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aerotoxic syndrome - claims of the future?

22 September 2015
It is often said that air travel is the safest form of travel in terms of numbers of deaths per mile travelled. However there is a growing concern by campaigners and trade unions over the health effects of flying from what has become known as ‘aerotoxic syndrome’.

At present ‘aerotoxic syndrome’ is not formally recognised by medical practitioners and crucially, a causal link between flying and any such syndrome has not been established but with the development of science and technology will that remain the case? This article considers whether this could potentially be a new wave of claims for the future and at what point could there be the potential for liability exposure.

It is alleged that passengers and flight crew are becoming poisoned by cabin air that is contaminated to toxic levels with atomized engine oils or other chemicals, however the syndrome is not formally recognised as a medical condition.

Given the altitudes passenger aircraft fly at, warm compressed air is pumped into the aircraft cabin to provide a comfortable environment and to allow sufficient air pressure for passengers to breathe. This compressed air is taken direct from the jet engines and is known as ‘bleed air’.

Bleed air comes from the compressor section of the jet engine which has lubricated seals to keep the air and engine oil separate. These seals can wear due to heavy usage or fail and this can then allow oil to enter into the compressed ‘bleed’ air which can result in fumes entering the aircraft cabin.

Jet engines differ from other internal combustion engines such as cars in that they operate at much higher temperatures and therefore they use special synthetic chemicals as oil. They also contain organophosphate additives as anti-wear agents and other aromatic hydrocarbons as antioxidants. Some of the oil gets partially decomposed i.e. chemically altered (pryolysed) due to high temperatures in the engine.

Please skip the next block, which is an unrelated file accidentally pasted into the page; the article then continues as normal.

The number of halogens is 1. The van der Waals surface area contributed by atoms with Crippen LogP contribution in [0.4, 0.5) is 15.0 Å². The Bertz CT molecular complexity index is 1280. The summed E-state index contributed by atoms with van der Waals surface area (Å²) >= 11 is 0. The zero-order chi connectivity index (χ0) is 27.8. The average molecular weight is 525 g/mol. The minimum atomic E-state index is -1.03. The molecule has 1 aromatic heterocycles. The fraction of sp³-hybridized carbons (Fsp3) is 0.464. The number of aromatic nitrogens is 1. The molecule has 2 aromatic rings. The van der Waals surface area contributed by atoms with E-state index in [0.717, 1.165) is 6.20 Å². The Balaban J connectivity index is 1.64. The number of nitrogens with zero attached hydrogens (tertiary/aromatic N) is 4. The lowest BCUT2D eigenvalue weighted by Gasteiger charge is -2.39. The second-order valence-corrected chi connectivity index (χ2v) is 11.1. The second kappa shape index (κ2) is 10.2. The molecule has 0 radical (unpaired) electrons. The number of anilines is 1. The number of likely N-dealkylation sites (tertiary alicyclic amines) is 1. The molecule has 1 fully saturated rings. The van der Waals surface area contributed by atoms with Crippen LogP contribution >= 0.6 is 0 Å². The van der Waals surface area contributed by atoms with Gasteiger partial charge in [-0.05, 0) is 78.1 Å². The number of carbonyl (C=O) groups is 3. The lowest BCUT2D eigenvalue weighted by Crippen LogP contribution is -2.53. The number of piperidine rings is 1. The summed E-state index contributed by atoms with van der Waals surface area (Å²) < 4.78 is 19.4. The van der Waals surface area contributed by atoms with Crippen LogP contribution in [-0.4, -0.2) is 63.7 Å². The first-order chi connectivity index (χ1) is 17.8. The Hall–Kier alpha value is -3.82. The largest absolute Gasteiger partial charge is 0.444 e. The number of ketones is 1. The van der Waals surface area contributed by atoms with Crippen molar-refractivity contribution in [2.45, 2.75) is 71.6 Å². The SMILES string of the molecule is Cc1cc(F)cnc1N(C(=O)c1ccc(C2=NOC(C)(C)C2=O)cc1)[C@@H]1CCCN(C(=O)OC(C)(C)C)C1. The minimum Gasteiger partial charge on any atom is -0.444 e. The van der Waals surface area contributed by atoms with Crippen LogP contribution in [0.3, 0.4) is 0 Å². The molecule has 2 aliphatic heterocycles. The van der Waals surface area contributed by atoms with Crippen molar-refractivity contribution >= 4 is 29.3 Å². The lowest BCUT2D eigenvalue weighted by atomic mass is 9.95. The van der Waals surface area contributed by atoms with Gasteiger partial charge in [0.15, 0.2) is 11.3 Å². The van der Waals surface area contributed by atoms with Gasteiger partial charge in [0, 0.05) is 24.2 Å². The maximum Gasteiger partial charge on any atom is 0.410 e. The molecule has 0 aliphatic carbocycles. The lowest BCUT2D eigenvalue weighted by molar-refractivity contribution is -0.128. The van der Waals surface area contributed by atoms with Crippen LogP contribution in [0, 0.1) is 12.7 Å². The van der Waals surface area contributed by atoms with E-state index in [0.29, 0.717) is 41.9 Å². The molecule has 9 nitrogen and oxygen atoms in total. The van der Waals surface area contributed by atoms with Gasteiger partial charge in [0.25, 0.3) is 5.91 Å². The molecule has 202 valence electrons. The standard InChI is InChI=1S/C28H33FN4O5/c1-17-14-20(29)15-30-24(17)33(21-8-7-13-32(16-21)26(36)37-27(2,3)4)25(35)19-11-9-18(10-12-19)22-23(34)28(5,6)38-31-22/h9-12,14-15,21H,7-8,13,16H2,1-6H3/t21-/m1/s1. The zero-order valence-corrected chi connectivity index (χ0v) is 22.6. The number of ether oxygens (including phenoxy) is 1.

The combination of oil, additives and decomposition products - in particular the toxicity from the last two elements - entering the ‘bleed air’ is alleged to result in contamination known as a ‘fume event’.

The Unite Union which represents 20,000 flight staff have been campaigning to raise awareness of these alleged fume events and the health implications of the same. However the definition of a ‘fume event’ is not agreed upon and so there are no accurate figures as to how often these events are said to occur. The UK Committee on Toxicity of Chemicals in Food, Consumer Products and the Environment (COT) accepted that fume events occur on 1 flight in every 100 in a 2007 report. Uncensored safety reports submitted to the Civil Aviation Authority (CAA) however apparently suggest that between April 2014 and May 2015 there were 251 incidents of fumes or smoke inside passenger jets operated by a British airline and illness was reported in 104 of those cases. The Aerotoxic Association, which is a group campaigning on the issue, estimates that “a quarter of flights suffer slight but significant contamination”, however given that contamination may be continuous throughout a flight “the total exposure might end up as much as after a brief fume event”. 

Symptoms of aerotoxic syndrome are said to include fatigue, headaches, tinnitus, dizziness, nausea, vomiting etc and therefore may be put down to jet lag or other recognised disorders. The effects of short exposures usually resolve themselves but it is the campaigners’ case that serious or repeated low dose exposures can lead to severe symptoms including permanent neurological damage. Alternatively Professor David Coggon of COT stated that “the acute illness which has occurred in relation to perceived episodes of contamination might reflect a toxic effect of one or more chemicals but it could also have occurred through ‘nocebo effects’” i.e. where people report ill health if they think they have been exposed to something harmful regardless of whether it has actually happened.